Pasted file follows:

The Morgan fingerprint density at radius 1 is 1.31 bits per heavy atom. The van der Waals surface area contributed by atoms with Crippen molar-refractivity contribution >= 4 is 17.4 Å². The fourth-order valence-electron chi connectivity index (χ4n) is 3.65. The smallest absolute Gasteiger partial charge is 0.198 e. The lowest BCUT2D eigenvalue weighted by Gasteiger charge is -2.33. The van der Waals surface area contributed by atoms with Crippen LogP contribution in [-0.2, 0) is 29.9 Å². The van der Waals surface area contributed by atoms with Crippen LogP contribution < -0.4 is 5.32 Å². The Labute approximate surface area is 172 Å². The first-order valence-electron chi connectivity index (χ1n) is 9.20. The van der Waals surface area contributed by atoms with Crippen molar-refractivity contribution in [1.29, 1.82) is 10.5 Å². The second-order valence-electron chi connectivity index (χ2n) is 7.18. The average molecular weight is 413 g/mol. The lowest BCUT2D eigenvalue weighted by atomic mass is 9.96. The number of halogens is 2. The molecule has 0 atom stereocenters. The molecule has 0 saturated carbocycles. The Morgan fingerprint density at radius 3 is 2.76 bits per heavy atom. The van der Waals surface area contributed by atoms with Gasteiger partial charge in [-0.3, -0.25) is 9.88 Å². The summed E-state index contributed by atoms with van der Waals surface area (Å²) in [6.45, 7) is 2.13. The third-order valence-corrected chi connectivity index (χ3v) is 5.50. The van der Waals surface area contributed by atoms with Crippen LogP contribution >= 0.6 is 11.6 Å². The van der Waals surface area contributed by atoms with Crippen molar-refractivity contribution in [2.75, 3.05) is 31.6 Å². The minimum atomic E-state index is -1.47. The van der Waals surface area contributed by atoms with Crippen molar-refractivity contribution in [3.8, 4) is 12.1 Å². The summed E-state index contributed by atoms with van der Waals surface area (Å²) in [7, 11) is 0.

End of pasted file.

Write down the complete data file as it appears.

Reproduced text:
The Morgan fingerprint density at radius 1 is 1.31 bits per heavy atom. The van der Waals surface area contributed by atoms with Crippen molar-refractivity contribution >= 4 is 17.4 Å². The fourth-order valence-electron chi connectivity index (χ4n) is 3.65. The smallest absolute Gasteiger partial charge is 0.198 e. The lowest BCUT2D eigenvalue weighted by Gasteiger charge is -2.33. The van der Waals surface area contributed by atoms with Crippen LogP contribution in [-0.2, 0) is 29.9 Å². The van der Waals surface area contributed by atoms with Crippen LogP contribution < -0.4 is 5.32 Å². The Labute approximate surface area is 172 Å². The first-order valence-electron chi connectivity index (χ1n) is 9.20. The van der Waals surface area contributed by atoms with Crippen molar-refractivity contribution in [1.29, 1.82) is 10.5 Å². The second-order valence-electron chi connectivity index (χ2n) is 7.18. The average molecular weight is 413 g/mol. The lowest BCUT2D eigenvalue weighted by atomic mass is 9.96. The number of halogens is 2. The molecule has 0 atom stereocenters. The molecule has 0 saturated carbocycles. The Morgan fingerprint density at radius 3 is 2.76 bits per heavy atom. The van der Waals surface area contributed by atoms with Gasteiger partial charge in [-0.3, -0.25) is 9.88 Å². The summed E-state index contributed by atoms with van der Waals surface area (Å²) in [6.45, 7) is 2.13. The third-order valence-corrected chi connectivity index (χ3v) is 5.50. The van der Waals surface area contributed by atoms with Crippen LogP contribution >= 0.6 is 11.6 Å². The van der Waals surface area contributed by atoms with Crippen molar-refractivity contribution in [2.75, 3.05) is 31.6 Å². The minimum atomic E-state index is -1.47. The van der Waals surface area contributed by atoms with Crippen molar-refractivity contribution in [3.8, 4) is 12.1 Å². The summed E-state index contributed by atoms with van der Waals surface area (Å²) in [7, 11) is 0.